Indico is an open source web application that can be downloaded here. The main development is done at CERN but many other organizations world-wide are contributing with new developments, improvements and bug fixes.
We welcome anyone to participate in the project and to help make it better.
A word about the development process
Indico uses Git as its version control system. Git is a distributed VCS, meaning that that each user has his/her own copy of the "central repository". As a matter of fact, the "central repository" (if it exists) is no more than the one everybody agrees on.
Indico's development process relies on a "master repository" (located at CERN and replicated across the web) and "gatekeepers" or "integrators". Integrators are the only people with write access to the master repository - they decide what gets accepted, rejected and suggest changes.
- Sort out which kind of public repo you are going to use (GitHub?, your own git repo, patches?) and configure it properly
- Fetch the latest version of the master branch: git checkout master and git pull
- Branch out from upstream master: git checkout -b 1234-my-own-branch --track upstream/master
- Develop whatever you have to do and git commit -a (can be done several times);
- Rebase with the remote master (git pull --rebase)
- Push your changes to your public repo: git push my-public-repo 1234-my-own-branch
Creating a public repo
First of all, take some time to read our "Getting Started" guide and follow the instructions. After following this guide, you should have your development environment set up. Please note that the repository that you use as origin will depend on how you want to contribute. There are three options:
- Submitting patches;
- Using plain Git and a public repository;
- Using GitHub?;
This is the least user-friendly option. Unless you can't really use any of the other options, this is highly discouraged.
If you wish to contribute a patch to Indico, you can do so by using the git format-patch command. For instance:
$ git format-patch master 0001-IMP-Add-disconnect-button-vidyo.patch
Creates a series of patch files that you can then attach to a Trac ticket. For obvious reasons, it would be good that you minimize the number of commits (squash them?).
Using plain Git and a public repository
This second option is better than the first, but has the downside that the public repo should be accessible somewhere. Fortunately, nowadays services like GitHub and BitBucket provide public GIt repos for free. If you are sticking with GitHub?, then jump on to the next section - things will be much easier, no need to complicate. Otherwise, read on.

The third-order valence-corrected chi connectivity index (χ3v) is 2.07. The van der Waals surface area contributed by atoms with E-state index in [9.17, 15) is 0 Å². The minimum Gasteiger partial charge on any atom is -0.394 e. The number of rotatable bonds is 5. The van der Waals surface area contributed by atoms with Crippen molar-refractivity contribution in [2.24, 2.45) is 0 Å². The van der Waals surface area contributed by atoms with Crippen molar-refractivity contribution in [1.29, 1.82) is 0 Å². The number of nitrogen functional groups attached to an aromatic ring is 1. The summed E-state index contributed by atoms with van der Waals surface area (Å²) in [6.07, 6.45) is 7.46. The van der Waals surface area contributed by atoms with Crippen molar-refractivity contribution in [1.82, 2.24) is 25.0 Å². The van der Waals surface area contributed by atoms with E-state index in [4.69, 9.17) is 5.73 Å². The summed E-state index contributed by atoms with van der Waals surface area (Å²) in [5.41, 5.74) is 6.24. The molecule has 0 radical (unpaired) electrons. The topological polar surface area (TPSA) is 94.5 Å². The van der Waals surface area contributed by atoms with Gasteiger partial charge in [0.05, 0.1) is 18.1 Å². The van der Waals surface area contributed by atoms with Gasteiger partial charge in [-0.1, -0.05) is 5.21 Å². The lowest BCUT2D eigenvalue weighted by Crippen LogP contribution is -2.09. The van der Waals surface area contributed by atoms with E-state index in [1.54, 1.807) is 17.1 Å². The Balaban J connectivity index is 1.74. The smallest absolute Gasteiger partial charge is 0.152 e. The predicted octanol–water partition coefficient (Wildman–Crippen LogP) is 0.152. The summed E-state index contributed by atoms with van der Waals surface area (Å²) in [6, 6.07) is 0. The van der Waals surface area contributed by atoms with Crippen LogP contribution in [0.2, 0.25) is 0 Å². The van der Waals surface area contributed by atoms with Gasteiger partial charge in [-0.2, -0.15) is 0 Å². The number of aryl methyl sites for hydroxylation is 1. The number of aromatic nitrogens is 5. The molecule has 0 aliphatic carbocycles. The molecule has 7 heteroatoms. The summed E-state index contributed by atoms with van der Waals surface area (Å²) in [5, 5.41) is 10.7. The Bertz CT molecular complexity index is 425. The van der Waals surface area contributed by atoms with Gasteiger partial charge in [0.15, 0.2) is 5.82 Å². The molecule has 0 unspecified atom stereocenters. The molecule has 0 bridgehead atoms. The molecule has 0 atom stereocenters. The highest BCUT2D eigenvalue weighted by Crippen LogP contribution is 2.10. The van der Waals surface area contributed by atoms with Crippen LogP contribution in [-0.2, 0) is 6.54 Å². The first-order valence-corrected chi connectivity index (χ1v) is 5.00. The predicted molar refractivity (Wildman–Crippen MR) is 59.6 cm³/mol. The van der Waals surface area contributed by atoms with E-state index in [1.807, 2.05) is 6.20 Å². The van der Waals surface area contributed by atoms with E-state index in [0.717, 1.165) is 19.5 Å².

So, you have finished your work and you have a new branch that you wish to publish for reviewing and merging into the master repo. The first thing you should do is telling Git you have a public repo where to publish things:
$ git remote add origin ssh://email@example.com/home/jdoe/repos/indico.git
And that indico's upstream repo is somewhere else:
git remote add upstream git://github.com/indico/indico.git
You are ready to push things to your public repo:
$ git push public 1234-fix-my-new-branch
Don't forget to rebase on upstream/master before pushing! Now, you can open an issue at this same Trac site (New Ticket), specifying the repository/branch you want us to fetch your changes from.
Using GitHub? makes things slightly simpler. GitHub? allows you to have your own Indico repo, based on the master one, just by clicking a button. You can then do all the changes you want on your public repo and then create a "pull request" so that we know you are asking for your changes to be integrated.
Here's how to create your own Indico "fork":
And in a few seconds your repo should be ready. Then, just follow the instructions GitHub? provides you on how to clone your new repository locally. Your public repo will now be the origin in your local repo. You may want to add a remote reference to the master repo:
$ git remote add upstream git://github.com/indico/indico.git
In order to push your changes into your public repo, just do:
$ git push origin 1234-fix-for-something
In a picture
Some Basic rules
- Your code must be compliant with the GNU/GPL license
- Think in general terms: your contributions should be usable by any other institution. So avoid specific solutions and think in a more abstract way.
- There are a few rules for software development that you must follow. Please, read from here.
- Tips for developers using Git:
- Things you should do:
- before creating a branch, pull all the modifications from the origin (here at CERN: http://indico-software.org/repo/).
- create topic branches for your contributions and please name them sensibly (see naming conventions below).
- rebase before pushing the branch in your public repo, but never again rebase that branch.
- push to your public repo, only after you have finished and tested the feature you have developed.
- Things you should never do:
- do not work on the master branch; create always a new branch for your developments
- do not rebase or squash on your remote public repo
- do not rebase a branch in your private repo when that branch has already been pushed into your public repo
- Naming conventions (branches):
- Use dashes instead of underscores: i.e. #1234-foo-feature
- The branch name must start with the trac ticket number: #ticket-*
- Things you should do: